Charging electric vehicles involves more than pure energy supply. Communication before and during the charging operation needs to be taken into consideration, as well as all kinds of requirements. These include aspirations regarding safety, suitability for daily use and user-friendliness, which, in turn, create a basis for customer acceptance. Therefore, FKFS is conducting in-depth research into inductive charging of electric vehicles, preferring to take a holistic approach.
The communication interface between the charging station and the vehicle battery is well-defined by the standard ISO 15118. At the same time, there are practical problems concerning charging communication. FKFS is in an excellent position as a development partner, since the Institute has in-depth knowledge about standardization and the charging infrastructure of a variety of automotive manufacturers. One result of this expertise is our FKFS Conformance Tester, which enables testing of the ability of electric vehicle product families to communicate with all available charging stations. The system includes the hardware setup with its control system, as well as automatically-generated test cases including test procedures. When carrying out tests, the test system can consider both the vehicle and the charging equipment sides separately.
Inductive charging is regarded as a particularly user-friendly way to charge electric vehicles, because there is no need for a cable connection between the charging station and the vehicle. At the same time there are technical problems to be solved: to ensure optimum charging (also regarding efficiency), the relative positions of the charging coil and the vehicle coil must be located accurately. FKFS is actively involved in providing solution approaches to these problems – both in research and in development work for customer applications. One highlight here is the Magnetic Pulse Positioning System, developed and patented by FKFS. This is an assistance system which optimizes detection of the charging coil and the positioning of the electric vehicle over the charging coil – even with poor visibility (e.g. snow) or for critical materials such as reinforced concrete.
Using its research charging station, FKFS is conducting in-depth work on AC and DC charging, fast charging and inductive charging. Current research work and studies for automotive customers arise from this context. The central focus is the development of electric vehicle fleets which are suitable for daily use. A variety of factors play a role in this, which may also be vital for the further expansion of e-mobility: starting with battery cells and the possibilities for balancing dissimilar voltage states ("cell balancing"), efficiency is of primary importance. The objective is always a charging operation which is as efficient and as fast as possible. Here FKFS considers all the entities involved: vehicle, user and energy supplier. FKFS studies also investigate the payment process and usability from a user perspective (human-machine interface).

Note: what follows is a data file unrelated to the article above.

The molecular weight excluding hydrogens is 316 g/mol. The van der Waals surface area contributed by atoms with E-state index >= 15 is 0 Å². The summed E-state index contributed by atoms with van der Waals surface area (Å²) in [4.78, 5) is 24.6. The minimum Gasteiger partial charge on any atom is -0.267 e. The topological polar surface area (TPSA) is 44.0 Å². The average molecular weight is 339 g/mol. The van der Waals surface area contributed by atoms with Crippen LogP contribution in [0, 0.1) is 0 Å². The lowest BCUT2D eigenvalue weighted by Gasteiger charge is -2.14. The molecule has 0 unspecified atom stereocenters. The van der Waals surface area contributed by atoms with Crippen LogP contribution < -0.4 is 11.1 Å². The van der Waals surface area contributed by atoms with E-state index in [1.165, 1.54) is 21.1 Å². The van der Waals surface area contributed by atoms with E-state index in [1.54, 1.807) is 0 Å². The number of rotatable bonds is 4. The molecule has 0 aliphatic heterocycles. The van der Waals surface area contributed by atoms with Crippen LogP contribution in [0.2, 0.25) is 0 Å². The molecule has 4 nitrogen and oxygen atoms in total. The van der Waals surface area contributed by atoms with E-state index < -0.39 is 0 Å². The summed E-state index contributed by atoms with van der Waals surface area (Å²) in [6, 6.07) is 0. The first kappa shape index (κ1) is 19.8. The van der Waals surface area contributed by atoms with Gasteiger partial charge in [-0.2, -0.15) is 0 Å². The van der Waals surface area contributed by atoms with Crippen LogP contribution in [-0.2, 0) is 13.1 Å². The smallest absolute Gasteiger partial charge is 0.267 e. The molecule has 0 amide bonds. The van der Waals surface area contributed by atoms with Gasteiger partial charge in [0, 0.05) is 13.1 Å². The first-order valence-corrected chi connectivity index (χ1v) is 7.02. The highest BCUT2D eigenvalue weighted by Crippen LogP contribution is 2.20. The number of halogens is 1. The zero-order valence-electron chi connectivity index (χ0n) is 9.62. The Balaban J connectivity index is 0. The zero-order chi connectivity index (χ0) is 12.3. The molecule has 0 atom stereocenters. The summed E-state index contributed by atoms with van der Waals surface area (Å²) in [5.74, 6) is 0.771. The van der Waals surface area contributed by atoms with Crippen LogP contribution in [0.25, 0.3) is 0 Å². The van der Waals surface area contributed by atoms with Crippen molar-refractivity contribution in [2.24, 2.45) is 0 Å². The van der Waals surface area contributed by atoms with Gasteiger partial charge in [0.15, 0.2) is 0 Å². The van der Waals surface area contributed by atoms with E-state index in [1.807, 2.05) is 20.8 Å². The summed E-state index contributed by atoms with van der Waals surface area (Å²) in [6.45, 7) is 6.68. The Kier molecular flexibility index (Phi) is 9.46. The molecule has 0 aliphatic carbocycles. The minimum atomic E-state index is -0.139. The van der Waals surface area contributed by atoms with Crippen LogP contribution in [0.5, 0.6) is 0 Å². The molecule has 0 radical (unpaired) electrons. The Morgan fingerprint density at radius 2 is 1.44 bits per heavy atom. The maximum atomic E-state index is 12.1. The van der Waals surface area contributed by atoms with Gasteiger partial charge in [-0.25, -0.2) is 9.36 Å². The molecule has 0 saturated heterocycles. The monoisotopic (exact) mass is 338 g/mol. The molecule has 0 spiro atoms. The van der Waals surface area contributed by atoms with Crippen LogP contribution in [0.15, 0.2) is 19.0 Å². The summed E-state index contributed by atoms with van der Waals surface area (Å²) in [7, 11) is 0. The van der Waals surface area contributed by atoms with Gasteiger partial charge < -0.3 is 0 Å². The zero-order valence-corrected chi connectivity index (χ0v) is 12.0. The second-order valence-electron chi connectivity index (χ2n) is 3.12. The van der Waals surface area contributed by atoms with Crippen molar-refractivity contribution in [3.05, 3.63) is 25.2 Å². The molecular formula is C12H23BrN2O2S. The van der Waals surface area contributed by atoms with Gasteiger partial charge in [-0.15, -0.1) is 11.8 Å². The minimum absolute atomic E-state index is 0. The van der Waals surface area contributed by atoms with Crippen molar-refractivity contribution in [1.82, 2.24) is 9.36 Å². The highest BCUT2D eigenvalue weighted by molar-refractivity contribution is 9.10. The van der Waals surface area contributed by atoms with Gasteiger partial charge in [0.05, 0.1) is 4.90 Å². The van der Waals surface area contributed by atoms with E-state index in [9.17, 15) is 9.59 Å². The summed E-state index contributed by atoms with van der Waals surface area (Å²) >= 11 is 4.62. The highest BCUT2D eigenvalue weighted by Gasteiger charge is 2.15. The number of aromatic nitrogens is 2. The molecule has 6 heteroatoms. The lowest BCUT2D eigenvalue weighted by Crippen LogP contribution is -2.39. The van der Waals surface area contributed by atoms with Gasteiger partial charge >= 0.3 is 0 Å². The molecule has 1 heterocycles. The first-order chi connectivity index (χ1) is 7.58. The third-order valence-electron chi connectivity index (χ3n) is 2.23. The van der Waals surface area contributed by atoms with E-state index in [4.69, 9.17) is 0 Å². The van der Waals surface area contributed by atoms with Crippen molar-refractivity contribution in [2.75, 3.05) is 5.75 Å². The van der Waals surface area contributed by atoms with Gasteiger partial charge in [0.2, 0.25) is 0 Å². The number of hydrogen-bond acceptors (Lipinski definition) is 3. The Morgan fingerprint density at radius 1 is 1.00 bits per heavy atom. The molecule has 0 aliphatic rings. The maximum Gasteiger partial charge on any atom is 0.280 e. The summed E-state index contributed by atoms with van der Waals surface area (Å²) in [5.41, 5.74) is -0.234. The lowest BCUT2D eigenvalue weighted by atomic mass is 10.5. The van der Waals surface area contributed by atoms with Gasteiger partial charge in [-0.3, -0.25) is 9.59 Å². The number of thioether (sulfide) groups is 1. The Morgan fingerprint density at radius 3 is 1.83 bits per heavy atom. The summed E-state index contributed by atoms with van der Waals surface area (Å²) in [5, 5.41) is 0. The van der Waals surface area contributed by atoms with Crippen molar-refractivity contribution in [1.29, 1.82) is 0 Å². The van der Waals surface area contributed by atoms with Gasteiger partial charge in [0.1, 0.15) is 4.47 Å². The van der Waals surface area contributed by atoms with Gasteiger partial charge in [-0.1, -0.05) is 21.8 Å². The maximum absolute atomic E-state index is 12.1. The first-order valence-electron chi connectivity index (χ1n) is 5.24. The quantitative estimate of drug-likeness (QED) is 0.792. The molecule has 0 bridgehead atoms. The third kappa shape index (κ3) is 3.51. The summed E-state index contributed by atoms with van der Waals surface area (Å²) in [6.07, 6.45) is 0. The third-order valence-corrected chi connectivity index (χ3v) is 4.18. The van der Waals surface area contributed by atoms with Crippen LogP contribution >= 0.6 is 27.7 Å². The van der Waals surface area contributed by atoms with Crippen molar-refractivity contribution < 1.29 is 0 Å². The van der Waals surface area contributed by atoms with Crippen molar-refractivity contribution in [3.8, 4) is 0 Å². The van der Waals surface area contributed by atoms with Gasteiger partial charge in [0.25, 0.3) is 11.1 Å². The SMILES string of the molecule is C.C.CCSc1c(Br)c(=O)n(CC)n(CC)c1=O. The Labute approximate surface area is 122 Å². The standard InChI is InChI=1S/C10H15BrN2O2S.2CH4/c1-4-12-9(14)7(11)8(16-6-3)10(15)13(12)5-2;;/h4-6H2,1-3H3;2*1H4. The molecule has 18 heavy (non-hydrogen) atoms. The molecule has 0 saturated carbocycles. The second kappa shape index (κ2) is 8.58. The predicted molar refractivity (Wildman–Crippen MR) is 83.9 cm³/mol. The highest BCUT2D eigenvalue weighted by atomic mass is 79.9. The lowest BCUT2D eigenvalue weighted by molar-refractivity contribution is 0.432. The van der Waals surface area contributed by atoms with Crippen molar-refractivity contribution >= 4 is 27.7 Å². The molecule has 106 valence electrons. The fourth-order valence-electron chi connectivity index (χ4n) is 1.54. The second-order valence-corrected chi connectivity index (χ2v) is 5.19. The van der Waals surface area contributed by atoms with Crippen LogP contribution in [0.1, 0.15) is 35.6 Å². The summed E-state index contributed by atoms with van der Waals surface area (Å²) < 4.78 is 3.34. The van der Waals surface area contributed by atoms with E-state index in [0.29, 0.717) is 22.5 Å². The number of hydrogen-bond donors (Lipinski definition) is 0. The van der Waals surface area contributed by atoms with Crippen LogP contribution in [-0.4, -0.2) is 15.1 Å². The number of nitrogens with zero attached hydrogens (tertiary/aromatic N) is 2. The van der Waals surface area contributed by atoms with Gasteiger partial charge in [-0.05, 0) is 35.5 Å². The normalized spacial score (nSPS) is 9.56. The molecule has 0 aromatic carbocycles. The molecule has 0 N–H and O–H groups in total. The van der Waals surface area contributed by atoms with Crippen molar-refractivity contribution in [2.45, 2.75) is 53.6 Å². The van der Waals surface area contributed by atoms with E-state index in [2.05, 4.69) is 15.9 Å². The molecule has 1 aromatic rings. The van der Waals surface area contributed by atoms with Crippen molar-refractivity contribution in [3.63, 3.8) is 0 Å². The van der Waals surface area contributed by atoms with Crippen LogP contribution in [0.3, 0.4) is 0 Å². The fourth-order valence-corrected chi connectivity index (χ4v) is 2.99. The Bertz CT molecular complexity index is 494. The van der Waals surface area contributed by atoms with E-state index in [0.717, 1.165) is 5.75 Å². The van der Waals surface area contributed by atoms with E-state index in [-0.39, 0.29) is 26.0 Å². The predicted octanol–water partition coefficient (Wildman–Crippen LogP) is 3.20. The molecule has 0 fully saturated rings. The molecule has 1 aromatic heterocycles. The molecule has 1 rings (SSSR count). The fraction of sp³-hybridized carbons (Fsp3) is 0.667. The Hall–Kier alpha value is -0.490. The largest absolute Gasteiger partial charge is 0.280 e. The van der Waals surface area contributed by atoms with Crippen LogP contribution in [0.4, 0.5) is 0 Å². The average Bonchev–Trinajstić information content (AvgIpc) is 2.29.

With the increasing electrification of Germany's vehicle fleet, integration of these vehicles into the network poses a challenge. Relative to Germany's total electricity requirements, the energy quantity which will need to be supplied for this is not predicted to present too great a burden. However, the power requirements – especially those needed for fast-charging electric vehicles – pose a huge challenge for our existing infrastructure.
FKFS is considering all kinds of scenarios concerning e.g. car-sharing fleet operation, private vehicles in single-family households and apartment blocks, as well as commercial vehicles. Building on this, we are investigating the influence of individual mobility needs on the charging requirement. Since the charging requirement can be spread over a period of time, strategies for spreading the burden are possible: e.g. via scheduling or incentive models using tariff models, which enable the resulting influence on the network load to be determined.
The combination of electrical energy for vehicle propulsion and renewable energy offers potential for synergies, which can be exploited using suitable strategies for supplying electric vehicles and local electricity demands. The burden on the distribution network can be reduced by increasing local self-sufficiency.